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Vodafone takes customer-first approach in enterprise rebrand



Vodafone is now calling its enterprise division Vodafone Business as the company focuses on providing customer-centric outcomes in the digital world.

The Vodafone enterprise brand previously had no external logo. Iris Meijer, chief marketer of the newly-minted Business unit, was tasked with the rebrand after joining Vodafone in May.

“Customer centricity is a concept that has stood the test of time. When we began to explore the idea of our brand refresh, reaching out to our customers from the home office to the boardroom, each was worried about the same thing: digital transformation. We have known for some time that our customers want a partner to join them on their digital journey, a partner they can trust," Meijer said in Tuesday's (4 December) company announcement.

Meijer explained that during the creative process, the company interviewed customers across its markets, key stakeholders and industry analysts to uncover the brand's new identity. In August, Vodafone tapped J Walter Thompson to work on the creative.

Meijer and the rest of her team found that Vodafone wasn't focusing on enough of the business beyond its mobile offerings.

"It was really important for us to show the emotional connection, and really show how we are working together with customers and reflecting genuine moments," Meijer told The Drum. "[It was about] moving from showing the technology benefits to actually showing business outcomes and showing how we are helping businesses and people achieve their vision."

Vodafone Business creatives put customers first


Meijer said Vodafone Business creative, pre-refresh, was all black-and-white. Meijer explained the plain left-hand side is a connection to the past while the right-hand side, clad in red and marked by the company's tagline, exemplifies the business solutions and customer value Vodafone Business aims to offer.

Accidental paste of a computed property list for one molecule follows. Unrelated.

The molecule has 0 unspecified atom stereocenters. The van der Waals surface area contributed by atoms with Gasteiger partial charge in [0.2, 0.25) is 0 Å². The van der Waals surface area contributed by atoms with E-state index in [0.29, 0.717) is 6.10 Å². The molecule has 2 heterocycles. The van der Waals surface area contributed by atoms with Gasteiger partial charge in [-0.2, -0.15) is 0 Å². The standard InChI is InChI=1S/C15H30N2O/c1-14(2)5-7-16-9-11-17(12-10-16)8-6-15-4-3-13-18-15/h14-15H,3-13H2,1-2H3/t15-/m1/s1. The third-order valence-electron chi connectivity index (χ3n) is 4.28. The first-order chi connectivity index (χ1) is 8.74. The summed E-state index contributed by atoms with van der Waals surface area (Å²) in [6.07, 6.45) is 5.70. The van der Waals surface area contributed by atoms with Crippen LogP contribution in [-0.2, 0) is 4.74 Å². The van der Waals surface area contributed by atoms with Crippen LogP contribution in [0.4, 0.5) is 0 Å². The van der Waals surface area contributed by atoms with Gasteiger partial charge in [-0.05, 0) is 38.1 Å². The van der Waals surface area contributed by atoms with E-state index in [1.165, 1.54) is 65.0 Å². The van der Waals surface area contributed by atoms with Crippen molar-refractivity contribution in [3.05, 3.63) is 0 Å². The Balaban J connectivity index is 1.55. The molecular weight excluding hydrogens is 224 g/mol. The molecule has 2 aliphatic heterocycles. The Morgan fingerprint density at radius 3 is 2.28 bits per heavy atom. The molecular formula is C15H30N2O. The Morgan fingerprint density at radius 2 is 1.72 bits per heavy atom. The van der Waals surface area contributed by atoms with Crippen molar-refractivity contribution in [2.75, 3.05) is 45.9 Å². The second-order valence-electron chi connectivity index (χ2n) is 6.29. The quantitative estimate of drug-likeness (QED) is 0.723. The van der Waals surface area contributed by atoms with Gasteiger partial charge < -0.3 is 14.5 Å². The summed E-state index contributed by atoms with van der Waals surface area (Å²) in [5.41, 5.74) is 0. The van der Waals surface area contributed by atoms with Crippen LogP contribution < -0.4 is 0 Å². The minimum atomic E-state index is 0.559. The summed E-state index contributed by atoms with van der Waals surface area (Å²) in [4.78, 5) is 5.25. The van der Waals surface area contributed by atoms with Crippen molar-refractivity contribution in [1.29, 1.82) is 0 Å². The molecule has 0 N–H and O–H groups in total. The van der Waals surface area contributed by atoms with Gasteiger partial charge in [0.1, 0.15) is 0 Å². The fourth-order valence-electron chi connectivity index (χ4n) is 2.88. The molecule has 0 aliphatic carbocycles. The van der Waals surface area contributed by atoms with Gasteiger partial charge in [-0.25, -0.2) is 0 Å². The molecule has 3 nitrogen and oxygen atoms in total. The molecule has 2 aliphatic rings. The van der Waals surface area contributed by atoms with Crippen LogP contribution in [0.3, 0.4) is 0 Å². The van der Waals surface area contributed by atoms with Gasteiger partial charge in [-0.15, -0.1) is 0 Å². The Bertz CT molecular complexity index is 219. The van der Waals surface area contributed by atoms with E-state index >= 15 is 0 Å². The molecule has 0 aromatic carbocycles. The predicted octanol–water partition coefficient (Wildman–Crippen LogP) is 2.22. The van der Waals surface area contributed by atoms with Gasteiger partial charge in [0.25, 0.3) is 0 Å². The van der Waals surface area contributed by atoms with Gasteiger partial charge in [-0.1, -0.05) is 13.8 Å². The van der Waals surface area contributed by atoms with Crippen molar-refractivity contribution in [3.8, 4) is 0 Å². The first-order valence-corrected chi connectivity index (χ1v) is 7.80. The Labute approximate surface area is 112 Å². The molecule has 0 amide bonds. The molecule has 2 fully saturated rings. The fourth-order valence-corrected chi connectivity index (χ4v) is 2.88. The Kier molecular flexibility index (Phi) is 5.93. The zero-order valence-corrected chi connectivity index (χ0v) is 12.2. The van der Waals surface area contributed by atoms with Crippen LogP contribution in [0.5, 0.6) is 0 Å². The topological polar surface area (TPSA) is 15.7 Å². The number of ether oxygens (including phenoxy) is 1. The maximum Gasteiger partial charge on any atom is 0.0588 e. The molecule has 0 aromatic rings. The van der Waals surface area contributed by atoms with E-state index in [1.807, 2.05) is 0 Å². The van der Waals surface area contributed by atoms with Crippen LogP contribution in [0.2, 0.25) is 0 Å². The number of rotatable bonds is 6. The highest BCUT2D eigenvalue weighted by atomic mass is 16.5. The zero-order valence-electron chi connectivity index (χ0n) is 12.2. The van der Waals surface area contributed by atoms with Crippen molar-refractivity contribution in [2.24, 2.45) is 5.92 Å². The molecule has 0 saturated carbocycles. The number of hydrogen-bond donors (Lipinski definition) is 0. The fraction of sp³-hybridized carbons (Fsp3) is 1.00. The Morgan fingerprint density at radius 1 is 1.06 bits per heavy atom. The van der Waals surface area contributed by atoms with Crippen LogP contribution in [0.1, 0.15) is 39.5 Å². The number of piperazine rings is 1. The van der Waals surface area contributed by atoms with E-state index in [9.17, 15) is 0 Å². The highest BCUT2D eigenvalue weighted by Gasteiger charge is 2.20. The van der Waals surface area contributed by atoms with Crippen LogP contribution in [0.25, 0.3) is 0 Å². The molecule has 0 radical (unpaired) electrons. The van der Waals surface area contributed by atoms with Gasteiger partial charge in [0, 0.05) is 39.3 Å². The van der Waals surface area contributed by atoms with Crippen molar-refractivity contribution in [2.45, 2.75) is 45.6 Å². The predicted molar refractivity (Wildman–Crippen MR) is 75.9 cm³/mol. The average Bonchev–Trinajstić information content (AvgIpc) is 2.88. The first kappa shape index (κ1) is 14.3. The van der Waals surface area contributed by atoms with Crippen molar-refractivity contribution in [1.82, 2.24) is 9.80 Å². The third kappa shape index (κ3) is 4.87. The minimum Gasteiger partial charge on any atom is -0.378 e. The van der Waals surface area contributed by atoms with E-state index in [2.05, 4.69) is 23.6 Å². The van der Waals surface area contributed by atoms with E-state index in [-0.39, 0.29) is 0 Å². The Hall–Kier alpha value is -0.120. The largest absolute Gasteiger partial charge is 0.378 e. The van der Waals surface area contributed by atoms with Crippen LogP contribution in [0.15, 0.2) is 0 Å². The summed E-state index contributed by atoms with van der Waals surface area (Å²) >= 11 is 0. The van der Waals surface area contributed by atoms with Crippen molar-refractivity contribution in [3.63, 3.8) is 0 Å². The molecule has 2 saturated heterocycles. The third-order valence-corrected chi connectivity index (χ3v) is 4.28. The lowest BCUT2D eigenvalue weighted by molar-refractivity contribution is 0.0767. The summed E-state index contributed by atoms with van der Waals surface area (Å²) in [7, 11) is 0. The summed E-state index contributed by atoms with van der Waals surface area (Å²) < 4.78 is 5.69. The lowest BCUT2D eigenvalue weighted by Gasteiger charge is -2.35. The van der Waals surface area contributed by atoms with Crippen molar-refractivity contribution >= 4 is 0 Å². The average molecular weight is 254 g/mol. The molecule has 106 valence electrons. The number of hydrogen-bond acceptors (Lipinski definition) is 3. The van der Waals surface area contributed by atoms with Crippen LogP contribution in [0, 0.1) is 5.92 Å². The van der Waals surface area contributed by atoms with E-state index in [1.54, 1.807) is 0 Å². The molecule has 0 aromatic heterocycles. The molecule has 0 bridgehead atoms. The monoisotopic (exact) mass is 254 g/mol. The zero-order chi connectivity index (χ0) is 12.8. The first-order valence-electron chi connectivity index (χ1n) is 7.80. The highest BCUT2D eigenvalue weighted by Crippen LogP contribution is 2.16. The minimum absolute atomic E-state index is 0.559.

Terminals at London Heathrow will display Vodafone Business creative from now until Christmas. Starting in January, the rebranded unit will launch above-the-line campaigns in 10 of the company's markets.

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Online advertising has alienated our most valuable asset – the consumer



It’s an understatement to say things have changed since I started my career in publishing 34 years ago, and mostly for the right reasons. The industry has moved on and some of those less palatable institutional barriers have been broken down. Yet there are certain industry behaviours that are having a real impact on original content creators, and they are so often borne from preventable consequences.

In many instances, these could be negated through the reapplication of ‘guiding principles’ that have perhaps been lost along the way.

It’s time we took a look back to make sense of what’s in front

The media industry has always been a sum of its parts, with different skills and disciplines working, mostly, in partnership. There was a sense you belonged to something special, and you knew you were directed by principles honed from many years of evolving media and advertising practices.

But it’s time to face the truth: today, consumers lack trust in digital advertising. In a quest for infinite online inventory, the crucial relationship between brand and consumer – that was built on shared values and respect – has become commoditised and jeopardised, quelling any desire for users to engage with ad campaigns. How have we got to a place where advertising that lives in the online world has all but alienated its most valuable asset – the consumer?

And no matter how many smart and inspiring examples of diversification and new monetisation models we see emerging, for original content creators, a base level of advertising remains essential.

There needs to be a change in behaviour

Many promises have been made to re-evaluate advertising practices and there’s an acknowledgement that quality and context matters. However, very little seems to have moved on and there remains limited evidence to suggest any measurable change in behaviour.

I’m not here to knock the technology that has enabled so much in modern life or the dominance of social media in which many users choose to consume news. Yet there is an obnoxious disparity around ‘standards’, accountability, and responsibility, and the right to compete fairly for advertiser funds that enable and sustain the creators of original quality journalism and content.